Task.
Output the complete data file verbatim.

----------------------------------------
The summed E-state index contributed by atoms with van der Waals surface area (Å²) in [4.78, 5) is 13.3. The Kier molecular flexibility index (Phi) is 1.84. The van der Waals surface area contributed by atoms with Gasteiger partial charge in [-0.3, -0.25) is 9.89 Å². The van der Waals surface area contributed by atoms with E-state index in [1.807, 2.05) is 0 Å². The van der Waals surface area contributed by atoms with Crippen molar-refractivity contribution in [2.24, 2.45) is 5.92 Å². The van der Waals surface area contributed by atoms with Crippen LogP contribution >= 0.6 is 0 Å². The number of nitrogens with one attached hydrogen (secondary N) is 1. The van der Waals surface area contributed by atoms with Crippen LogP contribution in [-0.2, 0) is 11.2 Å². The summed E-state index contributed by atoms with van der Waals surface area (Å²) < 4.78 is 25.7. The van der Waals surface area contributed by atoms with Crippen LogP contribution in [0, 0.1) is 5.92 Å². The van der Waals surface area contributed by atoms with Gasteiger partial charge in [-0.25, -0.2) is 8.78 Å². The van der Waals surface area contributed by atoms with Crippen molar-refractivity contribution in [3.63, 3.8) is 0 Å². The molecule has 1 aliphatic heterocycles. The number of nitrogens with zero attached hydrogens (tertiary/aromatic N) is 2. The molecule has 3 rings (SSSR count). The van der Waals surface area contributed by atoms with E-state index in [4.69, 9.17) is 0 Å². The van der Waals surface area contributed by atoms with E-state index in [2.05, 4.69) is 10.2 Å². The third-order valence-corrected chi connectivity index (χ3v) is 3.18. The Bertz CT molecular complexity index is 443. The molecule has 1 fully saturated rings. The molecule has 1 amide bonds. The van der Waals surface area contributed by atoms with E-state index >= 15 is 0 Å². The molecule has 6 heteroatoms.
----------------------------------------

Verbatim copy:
The summed E-state index contributed by atoms with van der Waals surface area (Å²) in [4.78, 5) is 13.3. The Kier molecular flexibility index (Phi) is 1.84. The van der Waals surface area contributed by atoms with Gasteiger partial charge in [-0.3, -0.25) is 9.89 Å². The van der Waals surface area contributed by atoms with E-state index in [1.807, 2.05) is 0 Å². The van der Waals surface area contributed by atoms with Crippen molar-refractivity contribution in [2.24, 2.45) is 5.92 Å². The van der Waals surface area contributed by atoms with Crippen LogP contribution >= 0.6 is 0 Å². The number of nitrogens with one attached hydrogen (secondary N) is 1. The van der Waals surface area contributed by atoms with Crippen LogP contribution in [-0.2, 0) is 11.2 Å². The summed E-state index contributed by atoms with van der Waals surface area (Å²) < 4.78 is 25.7. The van der Waals surface area contributed by atoms with Crippen LogP contribution in [0, 0.1) is 5.92 Å². The van der Waals surface area contributed by atoms with Gasteiger partial charge in [-0.25, -0.2) is 8.78 Å². The van der Waals surface area contributed by atoms with Crippen molar-refractivity contribution in [3.63, 3.8) is 0 Å². The molecule has 1 aliphatic heterocycles. The number of nitrogens with zero attached hydrogens (tertiary/aromatic N) is 2. The molecule has 3 rings (SSSR count). The van der Waals surface area contributed by atoms with E-state index in [4.69, 9.17) is 0 Å². The van der Waals surface area contributed by atoms with E-state index in [2.05, 4.69) is 10.2 Å². The third-order valence-corrected chi connectivity index (χ3v) is 3.18. The Bertz CT molecular complexity index is 443. The molecule has 1 fully saturated rings. The molecule has 1 amide bonds. The van der Waals surface area contributed by atoms with E-state index >= 15 is 0 Å². The molecule has 6 heteroatoms.